The project involved sequencing the genomes of eight people from a diverse set of ethnic backgrounds: four individuals of African descent, two of Asian descent, and two of European background. The researchers created what's called a clone map, taking multiple copies of each of the eight genomes and breaking them into numerous segments of about 40,000 base pairs, which they then fit back together based on the human reference genome. They searched for structural differences that ranged in size from a few thousand to a few million base pairs. Base pairs are one of the basic units of information on the human genome.
Most previous studies of the genome have focused on small genetic variations called SNPs (pronounced "snips"), or single-nucleotide polymorphisms -- changes on the scale of a single base pair. More recent research on the human genome has shown, however, that larger-scale differences may account for a great deal of genetic variation among individuals. Structural variation in the human genome has already been linked to individual differences in susceptibility to conditions like coronary heart disease, HIV, schizophrenia, autism, and mental retardation.
In addition to millions of smaller differences, the researchers identified 1695 regions of structural variation in the genome. They also provided a detailed look at the sequence for 261 regions of the genome, revealing an unprecedented view of the complexity of the genetic differences among different humans. The large-scale differences that the researchers were looking for can come in many forms, such as the deletion of a large swath of DNA, or the insertion of an out-of-place string of genetic code. Others simply appear as a different number of copies of a gene or DNA sequence.
Until now, there has not been a comprehensive study to sequence these variations systematically in multiple individuals. As part of their study, the authors also discovered 525 segments of DNA that were previously unknown to the human genetics community.
"There is a perception that the human genome is essentially completely understood," explained the project's leader, Dr. Evan Eichler, UW associate professor of genome sciences and an investigator for the Howard Hughes Medical Institute. "The sequences we have identified range in size from a few thousand to hundreds of thousands of base pairs, and are not part of the published human genome reference sequence. We found that many of these are highly variable in copy and content between individuals. This represents uncharted territory that can now be examined in more detail to determine the function of these new segments of the human genome with respect to disease and gene activity."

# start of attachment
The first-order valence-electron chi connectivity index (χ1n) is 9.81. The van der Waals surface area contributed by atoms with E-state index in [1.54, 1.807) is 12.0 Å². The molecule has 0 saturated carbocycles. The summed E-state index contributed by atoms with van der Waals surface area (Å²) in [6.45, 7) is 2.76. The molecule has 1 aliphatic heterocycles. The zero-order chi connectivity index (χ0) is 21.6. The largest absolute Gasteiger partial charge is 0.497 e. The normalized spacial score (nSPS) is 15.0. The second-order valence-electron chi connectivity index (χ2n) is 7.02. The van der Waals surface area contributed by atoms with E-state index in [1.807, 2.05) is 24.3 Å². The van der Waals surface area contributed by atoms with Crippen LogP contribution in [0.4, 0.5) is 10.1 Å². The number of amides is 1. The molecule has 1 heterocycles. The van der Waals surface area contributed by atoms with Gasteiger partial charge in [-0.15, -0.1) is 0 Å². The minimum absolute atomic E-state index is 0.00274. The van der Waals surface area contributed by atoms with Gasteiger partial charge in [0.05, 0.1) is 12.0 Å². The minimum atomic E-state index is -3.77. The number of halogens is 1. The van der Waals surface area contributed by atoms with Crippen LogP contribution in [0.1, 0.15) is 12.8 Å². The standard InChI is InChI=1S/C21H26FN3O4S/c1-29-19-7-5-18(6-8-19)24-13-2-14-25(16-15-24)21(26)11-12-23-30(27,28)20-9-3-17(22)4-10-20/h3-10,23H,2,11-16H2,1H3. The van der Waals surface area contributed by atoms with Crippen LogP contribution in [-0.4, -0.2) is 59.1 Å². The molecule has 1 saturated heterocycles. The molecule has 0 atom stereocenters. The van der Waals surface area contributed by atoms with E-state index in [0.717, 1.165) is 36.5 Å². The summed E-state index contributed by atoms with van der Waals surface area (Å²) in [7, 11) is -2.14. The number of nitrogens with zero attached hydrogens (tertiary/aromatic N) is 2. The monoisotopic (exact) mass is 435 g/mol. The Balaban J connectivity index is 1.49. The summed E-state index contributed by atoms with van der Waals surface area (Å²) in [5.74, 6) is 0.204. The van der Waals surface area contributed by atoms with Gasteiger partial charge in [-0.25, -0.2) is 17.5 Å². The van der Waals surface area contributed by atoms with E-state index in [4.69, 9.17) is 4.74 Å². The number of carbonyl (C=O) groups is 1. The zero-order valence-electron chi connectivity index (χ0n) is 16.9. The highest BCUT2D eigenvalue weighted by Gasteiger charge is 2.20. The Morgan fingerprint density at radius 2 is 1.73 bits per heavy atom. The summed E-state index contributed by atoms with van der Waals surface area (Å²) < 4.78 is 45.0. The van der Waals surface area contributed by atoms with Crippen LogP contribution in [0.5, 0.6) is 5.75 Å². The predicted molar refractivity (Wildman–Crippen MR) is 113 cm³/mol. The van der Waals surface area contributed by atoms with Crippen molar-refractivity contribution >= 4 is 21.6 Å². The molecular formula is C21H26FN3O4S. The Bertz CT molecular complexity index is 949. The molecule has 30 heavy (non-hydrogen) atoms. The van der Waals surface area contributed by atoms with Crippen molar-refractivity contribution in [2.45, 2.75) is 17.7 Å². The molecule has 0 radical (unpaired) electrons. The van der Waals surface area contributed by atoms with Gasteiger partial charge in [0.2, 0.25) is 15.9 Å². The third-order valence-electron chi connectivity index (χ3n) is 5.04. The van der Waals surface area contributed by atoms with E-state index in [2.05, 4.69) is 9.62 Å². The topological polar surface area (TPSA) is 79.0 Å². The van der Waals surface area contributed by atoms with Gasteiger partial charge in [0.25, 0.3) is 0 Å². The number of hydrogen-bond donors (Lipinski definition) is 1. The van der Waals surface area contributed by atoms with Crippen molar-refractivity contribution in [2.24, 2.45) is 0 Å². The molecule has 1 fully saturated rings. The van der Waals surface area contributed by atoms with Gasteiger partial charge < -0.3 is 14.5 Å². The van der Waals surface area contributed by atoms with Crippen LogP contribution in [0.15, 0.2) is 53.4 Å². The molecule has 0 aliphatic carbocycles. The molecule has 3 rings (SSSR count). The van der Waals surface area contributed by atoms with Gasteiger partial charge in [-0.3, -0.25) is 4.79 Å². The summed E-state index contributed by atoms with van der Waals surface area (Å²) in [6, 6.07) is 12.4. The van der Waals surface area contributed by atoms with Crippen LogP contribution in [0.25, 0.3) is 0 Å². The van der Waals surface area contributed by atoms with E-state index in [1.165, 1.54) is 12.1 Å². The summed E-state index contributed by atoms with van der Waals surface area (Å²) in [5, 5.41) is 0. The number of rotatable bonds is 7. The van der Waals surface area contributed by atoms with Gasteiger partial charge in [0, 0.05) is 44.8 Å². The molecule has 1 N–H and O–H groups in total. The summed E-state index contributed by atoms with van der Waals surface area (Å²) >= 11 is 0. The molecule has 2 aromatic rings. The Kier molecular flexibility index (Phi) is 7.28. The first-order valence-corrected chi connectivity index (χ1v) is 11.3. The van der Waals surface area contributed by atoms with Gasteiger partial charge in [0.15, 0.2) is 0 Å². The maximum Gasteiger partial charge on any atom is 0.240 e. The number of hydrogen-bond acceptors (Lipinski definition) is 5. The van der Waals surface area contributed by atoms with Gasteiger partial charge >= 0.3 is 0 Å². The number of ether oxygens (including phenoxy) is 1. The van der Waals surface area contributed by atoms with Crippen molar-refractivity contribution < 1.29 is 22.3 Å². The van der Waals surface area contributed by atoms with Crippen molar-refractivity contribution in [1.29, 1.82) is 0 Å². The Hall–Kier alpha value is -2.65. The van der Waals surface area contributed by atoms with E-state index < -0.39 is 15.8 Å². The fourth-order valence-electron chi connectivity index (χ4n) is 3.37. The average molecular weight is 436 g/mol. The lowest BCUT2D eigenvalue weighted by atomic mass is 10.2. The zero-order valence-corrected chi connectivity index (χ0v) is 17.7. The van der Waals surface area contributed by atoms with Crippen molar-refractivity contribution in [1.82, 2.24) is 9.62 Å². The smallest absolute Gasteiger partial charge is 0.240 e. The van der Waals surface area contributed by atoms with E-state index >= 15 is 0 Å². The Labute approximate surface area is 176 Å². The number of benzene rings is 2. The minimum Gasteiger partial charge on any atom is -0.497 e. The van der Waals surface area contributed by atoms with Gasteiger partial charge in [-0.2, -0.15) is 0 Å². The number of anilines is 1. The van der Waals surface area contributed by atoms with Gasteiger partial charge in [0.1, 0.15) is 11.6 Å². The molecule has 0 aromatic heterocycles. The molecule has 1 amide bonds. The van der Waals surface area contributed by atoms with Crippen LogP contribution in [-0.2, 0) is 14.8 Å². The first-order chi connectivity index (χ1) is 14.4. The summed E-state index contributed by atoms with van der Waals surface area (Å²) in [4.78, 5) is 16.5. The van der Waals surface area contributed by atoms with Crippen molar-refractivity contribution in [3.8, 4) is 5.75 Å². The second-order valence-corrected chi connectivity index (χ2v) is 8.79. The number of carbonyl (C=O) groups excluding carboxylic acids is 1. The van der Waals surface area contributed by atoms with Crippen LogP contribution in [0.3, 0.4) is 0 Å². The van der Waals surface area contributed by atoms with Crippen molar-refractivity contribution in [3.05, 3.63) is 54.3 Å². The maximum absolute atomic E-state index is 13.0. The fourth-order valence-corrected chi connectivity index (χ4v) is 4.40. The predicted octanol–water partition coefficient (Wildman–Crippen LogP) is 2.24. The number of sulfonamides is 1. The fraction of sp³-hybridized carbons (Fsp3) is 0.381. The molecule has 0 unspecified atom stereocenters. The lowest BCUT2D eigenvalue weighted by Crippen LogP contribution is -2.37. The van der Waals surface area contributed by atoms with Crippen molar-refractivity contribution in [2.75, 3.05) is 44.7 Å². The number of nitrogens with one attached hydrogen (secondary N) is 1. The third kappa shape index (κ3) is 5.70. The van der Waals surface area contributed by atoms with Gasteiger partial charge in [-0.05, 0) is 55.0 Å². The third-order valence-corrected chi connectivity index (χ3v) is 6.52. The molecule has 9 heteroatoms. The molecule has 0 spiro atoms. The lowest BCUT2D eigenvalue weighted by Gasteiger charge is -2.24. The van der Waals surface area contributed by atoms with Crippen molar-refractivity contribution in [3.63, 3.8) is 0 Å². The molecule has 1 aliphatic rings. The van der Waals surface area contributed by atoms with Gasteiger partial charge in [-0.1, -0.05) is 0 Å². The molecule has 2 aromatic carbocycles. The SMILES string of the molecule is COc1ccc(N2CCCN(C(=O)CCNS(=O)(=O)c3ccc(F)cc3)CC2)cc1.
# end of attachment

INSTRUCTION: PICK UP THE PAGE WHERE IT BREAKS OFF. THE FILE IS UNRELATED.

Eichler expects that the structural variation map will give scientists a much better picture of genetic variations, and help them better understand these areas of the genome that are prone to large-scale changes over time. Even more research is needed on structural variations, the scientists argue in the article, to help get a more accurate picture of the human genome than what we already have in the reference genome constructed by the Human Genome Project.
"The important point here is that we could not have found these differences without sequencing more human genomes from individuals of diverse ancestry to a high-quality standard," Eichler added.
The project will also serve as a sound resource for the science community, said Eichler, since the researchers have preserved the many segments of DNA used for the project. As new genomes are studied, someone might find a new sequence or new area of variation, and the researchers can revisit that particular segment of DNA to study it more closely.
In addition to Eichler, several UW researchers in the UW Departments of Genome Sciences and Medicine worked on the project, including Jeffrey Kidd, a graduate student in genome sciences, and Maynard Olson, professor of medicine and genome sciences and director of the UW Genome Center. The project also included researchers at Agencourt Bioscience Corp. in Beverly, Mass.; Agilent Technologies in Santa Clara, Calif.; Washington University School of Medicine in St. Louis; the National Human Genome Research Institute in Bethesda, Md.; the University of Wisconsin, in Madison; the Broad Institute of MIT and Harvard, in Cambridge, Mass.; and Illumina, Inc. in San Diego. The researchers were supported by the National Science Foundation, the Jane Coffin Childs Memorial Fund, Merck, and the National Human Genome Research Institute, part of the National Institutes of Health.